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...And who sewed your clothes?: Alienation in the time of division of labour – A Marxist analysis on two contemporary Swedish fashion brands
Stockholm University, Faculty of Humanities, Centre for Fashion Studies.
2012 (English)Independent thesis Advanced level (degree of Master (One Year)), 10 credits / 15 HE creditsStudent thesis
Abstract [en]

This thesis deals with questions of Marx’s concept of alienation in regards to the semi-aware state of it in contemporary society. In the fashion industry, one of the most globalised businesses, the supply chains are getting larger, tasks are being outsourced and labour is divided on several dozens of workers involved, relationships are socially and geographically dispersed. Hence, companies establish departments for Corporate Social Responsibility (CSR) and by this “cleaning” the supply chain according to international laws and conventions. Division of labour fragments the supply chains and third parties are in charge to audit and inspect factory sites, reporting the findings to the company’s CSR manager and by this increasing transparency and authenticity. Meanwhile being unaware of the fact that alienation happens in a definitive state in the fashion industry, companies counteract not only by communication their endeavour which CSR is executing but also by publishing CSR agendas and policies online. This phenomenon is demonstrated on two Swedish fashion brands, Filippa K and Cheap Monday. After all, I argue, Marx might be challenged in various points of his theory, however, he appears not being completely wrong when it comes to alienation. Further, I claim, that the old-fashioned (and forgotten?) theory of alienation ought to be revived for the understanding of issues on the production side, branding narratives and storytelling marketing strategies as well as end-consumers increasing awareness and education in such realms.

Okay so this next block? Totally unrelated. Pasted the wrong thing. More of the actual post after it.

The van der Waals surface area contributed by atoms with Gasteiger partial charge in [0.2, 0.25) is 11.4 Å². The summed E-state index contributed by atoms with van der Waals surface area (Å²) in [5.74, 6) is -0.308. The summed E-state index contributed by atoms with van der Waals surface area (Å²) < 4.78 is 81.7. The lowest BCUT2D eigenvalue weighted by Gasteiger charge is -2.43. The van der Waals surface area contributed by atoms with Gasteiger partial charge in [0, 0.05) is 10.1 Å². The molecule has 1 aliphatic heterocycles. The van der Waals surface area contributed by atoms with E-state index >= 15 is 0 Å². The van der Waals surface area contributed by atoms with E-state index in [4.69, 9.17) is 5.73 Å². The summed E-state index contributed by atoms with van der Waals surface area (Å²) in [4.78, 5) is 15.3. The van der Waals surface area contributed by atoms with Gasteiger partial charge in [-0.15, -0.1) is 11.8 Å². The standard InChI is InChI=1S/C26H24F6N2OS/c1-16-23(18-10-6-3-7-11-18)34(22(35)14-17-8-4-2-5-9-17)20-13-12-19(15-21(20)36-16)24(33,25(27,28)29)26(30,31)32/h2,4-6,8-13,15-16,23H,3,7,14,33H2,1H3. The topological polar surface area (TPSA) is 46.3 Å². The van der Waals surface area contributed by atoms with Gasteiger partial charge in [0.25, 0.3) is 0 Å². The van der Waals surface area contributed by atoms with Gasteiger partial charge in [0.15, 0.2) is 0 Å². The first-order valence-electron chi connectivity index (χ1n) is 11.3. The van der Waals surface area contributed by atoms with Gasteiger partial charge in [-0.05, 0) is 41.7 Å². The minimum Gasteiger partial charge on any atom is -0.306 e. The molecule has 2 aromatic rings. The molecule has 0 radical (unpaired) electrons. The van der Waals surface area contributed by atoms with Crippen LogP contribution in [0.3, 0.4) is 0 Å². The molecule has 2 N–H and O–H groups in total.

Place, publisher, year, edition, pages
2012. , 48 p.
Keyword [en]
alienation, estrangement, Corporate Social Responsiblity (CSR), fashion, supply chain, division of labour, branding narratives
National Category
Other Humanities not elsewhere specified
URN: urn:nbn:se:su:diva-77533OAI: diva2:533640
Humanities, Theology
Available from: 2012-06-14 Created: 2012-06-14 Last updated: 2012-06-14Bibliographically approved

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